So far the supply chain has held for local fresh meat — ground and on the bone — for the tigers, lions and leopards. Frozen fish might replace fresh fish for the sea lions.
All the animals have specific dietary needs. Adelaide the kookaburra eats thawed baby mice. Toro the bull snake eats three thawed mice or young rats every two weeks. Rio the tamandua, a type of anteater, can easily down 10,000 ants in a single meal. In this time of frugality, she might be offered less expensive freeze-dried insects instead, since they’re widely available and nutritious, Insalaco said.
“And we haven’t tried that with our animals yet,” she said. “So there are a lot of ideas like that we can still explore.”
One of the zoo’s main attractions is North America’s largest all-male herd of Asian elephants, which are studied for their socialization behaviors. Near the habitat where the five elephants live, a few keepers in face masks looked over Bodhi, a five-ton Asian elephant, and Groucho, who weighs in at six tons. A keeper gave voice cues. The elephants opened their mouths for inspection, bowed to their knees and turned in profile so the keepers could gauge their movement and condition from behind the barrier. The keepers tossed sweet potatoes, carrots and apples to them as a reward.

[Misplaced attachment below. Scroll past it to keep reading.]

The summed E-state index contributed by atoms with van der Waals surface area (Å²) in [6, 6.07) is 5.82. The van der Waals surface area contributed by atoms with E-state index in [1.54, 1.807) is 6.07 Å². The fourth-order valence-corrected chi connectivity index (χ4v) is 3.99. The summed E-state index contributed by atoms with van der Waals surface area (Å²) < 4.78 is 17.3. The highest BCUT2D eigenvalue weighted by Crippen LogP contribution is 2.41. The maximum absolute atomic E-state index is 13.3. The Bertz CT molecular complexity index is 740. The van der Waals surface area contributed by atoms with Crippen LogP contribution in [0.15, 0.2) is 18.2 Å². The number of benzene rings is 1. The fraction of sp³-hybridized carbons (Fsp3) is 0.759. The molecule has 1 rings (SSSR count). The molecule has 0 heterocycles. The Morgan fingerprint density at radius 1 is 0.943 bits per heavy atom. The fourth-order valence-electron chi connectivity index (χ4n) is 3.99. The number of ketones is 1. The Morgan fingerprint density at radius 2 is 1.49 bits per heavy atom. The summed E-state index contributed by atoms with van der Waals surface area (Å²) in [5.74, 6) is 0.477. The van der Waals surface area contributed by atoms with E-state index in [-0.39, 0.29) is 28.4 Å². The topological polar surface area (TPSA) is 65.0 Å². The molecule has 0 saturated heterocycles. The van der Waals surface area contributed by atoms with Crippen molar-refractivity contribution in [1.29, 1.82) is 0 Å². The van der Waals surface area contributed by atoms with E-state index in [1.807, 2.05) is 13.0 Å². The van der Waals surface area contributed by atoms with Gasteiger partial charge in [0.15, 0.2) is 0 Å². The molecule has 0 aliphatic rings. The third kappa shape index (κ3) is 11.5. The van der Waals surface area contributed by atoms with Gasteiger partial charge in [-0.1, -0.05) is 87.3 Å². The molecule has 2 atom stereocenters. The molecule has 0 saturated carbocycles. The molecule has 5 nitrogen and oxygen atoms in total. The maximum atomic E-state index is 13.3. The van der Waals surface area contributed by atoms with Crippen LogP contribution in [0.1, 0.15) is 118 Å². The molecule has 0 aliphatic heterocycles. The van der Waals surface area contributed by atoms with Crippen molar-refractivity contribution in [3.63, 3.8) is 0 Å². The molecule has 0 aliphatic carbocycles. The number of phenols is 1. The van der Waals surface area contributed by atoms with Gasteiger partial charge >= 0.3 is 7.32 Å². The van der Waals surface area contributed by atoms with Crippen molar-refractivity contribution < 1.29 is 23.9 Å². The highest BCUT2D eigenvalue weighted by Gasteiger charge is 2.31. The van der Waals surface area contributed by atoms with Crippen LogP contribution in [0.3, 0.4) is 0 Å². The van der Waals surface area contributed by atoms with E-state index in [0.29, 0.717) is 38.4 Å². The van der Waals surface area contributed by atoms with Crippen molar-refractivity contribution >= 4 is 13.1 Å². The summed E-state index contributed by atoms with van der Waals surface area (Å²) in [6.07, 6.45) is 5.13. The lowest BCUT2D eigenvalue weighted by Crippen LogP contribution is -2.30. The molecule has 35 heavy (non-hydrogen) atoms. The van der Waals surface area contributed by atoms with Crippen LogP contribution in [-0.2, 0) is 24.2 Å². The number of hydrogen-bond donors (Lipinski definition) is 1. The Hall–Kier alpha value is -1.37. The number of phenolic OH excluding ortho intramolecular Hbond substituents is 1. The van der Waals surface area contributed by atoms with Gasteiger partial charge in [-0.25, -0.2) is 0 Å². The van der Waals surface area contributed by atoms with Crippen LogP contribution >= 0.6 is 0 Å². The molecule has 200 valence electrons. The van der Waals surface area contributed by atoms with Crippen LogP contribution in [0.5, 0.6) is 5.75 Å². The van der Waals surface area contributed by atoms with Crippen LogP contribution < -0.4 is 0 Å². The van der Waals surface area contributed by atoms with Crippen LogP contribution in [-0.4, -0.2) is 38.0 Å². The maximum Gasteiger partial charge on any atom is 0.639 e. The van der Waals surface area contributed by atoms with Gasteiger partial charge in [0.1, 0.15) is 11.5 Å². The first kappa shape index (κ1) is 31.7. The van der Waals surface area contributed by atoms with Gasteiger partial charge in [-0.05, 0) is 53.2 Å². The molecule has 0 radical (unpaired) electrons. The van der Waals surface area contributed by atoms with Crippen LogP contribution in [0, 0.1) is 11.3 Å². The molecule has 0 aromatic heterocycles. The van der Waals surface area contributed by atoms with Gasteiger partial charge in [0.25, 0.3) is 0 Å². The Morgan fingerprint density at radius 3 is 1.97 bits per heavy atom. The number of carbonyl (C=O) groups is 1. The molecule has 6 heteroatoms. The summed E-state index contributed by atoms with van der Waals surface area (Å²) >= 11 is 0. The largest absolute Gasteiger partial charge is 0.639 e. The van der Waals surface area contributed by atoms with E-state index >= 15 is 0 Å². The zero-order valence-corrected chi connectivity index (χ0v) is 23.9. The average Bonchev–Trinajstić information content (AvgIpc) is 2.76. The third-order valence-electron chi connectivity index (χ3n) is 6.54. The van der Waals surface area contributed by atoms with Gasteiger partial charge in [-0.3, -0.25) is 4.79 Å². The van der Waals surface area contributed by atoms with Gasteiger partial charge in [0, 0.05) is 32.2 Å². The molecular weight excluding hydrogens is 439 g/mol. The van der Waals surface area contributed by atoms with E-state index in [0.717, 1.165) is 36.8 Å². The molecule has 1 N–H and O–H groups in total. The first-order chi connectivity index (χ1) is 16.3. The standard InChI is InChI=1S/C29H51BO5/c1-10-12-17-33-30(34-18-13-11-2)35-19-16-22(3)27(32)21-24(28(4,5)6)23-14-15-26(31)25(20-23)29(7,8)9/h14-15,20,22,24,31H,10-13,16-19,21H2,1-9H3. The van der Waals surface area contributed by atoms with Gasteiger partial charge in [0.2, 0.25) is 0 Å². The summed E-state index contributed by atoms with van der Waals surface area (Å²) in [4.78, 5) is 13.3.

Before the pandemic, this training session would have been a demonstration for 500 visitors in the nearby amphitheater, the zoo’s largest venue. Now, Insalaco and her team are thinking up creative ways for visitors to encounter the animals once the zoo reopens.
“Maybe instead of sitting down in that amphitheater with a lot of other guests, maybe it looks more like sessions happening between staff and elephants throughout the yards throughout the day and maybe you get to see all of those as you walk through,” she said.
The reopening could come in early June, and Veloscani said the next step will be assessed after further guidance from Mayor Michael Hancock.